One of the most intriguing cases of mimicry potentially
involving solifuges (as the model) involves the bird-feeding viper
Pseudocerastes urarachnoides from western Iran. The snake's coloration
and rough scalation provide effective camouflage in its natural
environment, which is rich in burned gypsum. The snake lies in ambush,
exposing the tail lure and wiggling it to produce the illusion of an actively
engaged solifuge. When a bird lured by these movements approaches to take
advantage of an easy meal, the snake strikes, turning the potential predator
into prey. The photograph and video below, both taken by Behzad Fathinia of
Iran, illustrate the lure. For
more information about this fascinating snake, see the "References" section at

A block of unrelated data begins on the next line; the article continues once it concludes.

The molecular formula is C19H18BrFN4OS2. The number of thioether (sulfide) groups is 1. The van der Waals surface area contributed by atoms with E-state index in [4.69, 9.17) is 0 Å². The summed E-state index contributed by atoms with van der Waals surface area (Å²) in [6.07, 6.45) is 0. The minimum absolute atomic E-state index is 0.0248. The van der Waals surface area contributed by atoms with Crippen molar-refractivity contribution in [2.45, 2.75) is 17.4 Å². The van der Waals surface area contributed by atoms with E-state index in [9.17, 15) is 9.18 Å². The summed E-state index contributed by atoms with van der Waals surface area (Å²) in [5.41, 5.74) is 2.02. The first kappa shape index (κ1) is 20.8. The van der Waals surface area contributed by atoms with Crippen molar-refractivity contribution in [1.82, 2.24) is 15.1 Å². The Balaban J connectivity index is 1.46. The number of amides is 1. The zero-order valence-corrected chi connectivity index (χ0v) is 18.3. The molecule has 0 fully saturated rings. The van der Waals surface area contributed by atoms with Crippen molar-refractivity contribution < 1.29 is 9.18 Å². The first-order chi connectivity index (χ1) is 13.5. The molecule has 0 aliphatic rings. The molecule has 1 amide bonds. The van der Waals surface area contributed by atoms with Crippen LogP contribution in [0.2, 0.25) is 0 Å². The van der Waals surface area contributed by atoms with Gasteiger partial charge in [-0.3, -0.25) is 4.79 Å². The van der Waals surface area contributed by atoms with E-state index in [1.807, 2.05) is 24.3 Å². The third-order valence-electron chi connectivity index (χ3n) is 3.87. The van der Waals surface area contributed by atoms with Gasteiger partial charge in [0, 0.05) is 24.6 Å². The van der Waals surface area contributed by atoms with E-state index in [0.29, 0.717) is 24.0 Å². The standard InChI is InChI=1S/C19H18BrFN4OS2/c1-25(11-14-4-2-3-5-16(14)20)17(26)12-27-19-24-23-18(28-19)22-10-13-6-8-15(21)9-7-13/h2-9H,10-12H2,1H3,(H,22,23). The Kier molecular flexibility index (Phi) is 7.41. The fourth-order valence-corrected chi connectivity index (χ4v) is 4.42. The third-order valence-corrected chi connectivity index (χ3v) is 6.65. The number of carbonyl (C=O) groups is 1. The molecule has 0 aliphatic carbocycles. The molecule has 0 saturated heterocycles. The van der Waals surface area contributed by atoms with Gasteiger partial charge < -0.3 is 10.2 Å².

the bottom of this page.
The images below illustrate what appears to be a striking
instance of Batesian mimicry, in which a Namibian solifuge in the family
Solpugidae mimics the more commonly encountered black-and-white tenebrionid
beetles of the genera
Stenocara. The top photo depicts the solifuge; the bottom photo
depicts a beetle of the genus Stenocara. The striking
black-and-white pattern of the beetles has been suggested to be an example of
aposematic coloration (Edney, 1971).
[Click on bottom photograph to see a video of tenebrionid beetles in action.]
Fathinia, B., S. C. Anderson, N. Rastegar-Pouyani,
H. Jahani, and H. Mohamadi. 2009.
Notes on the Natural History of Pseudocerastes urarachnoides (Squamata:
Viperidae). Russian Journal of Herpetology Vol. 16 (2): 134 – 138.
Bostanchi H., S. C. Anderson, Haji Gholi Kami, and Th. J. Papenfuss. 2006.
A new species of Pseudocerastes with elaborate tail ornamentation from
western Iran (Squamata: Viperidae). Proc. Calif. Acad. Sci. Ser. 4, 57(14), 443
Edney, E. B. 1971.
The body temperature of tenebrionid beetles in
the Namib Desert of southern Africa. J. Exp. Biol., 55: 253-272.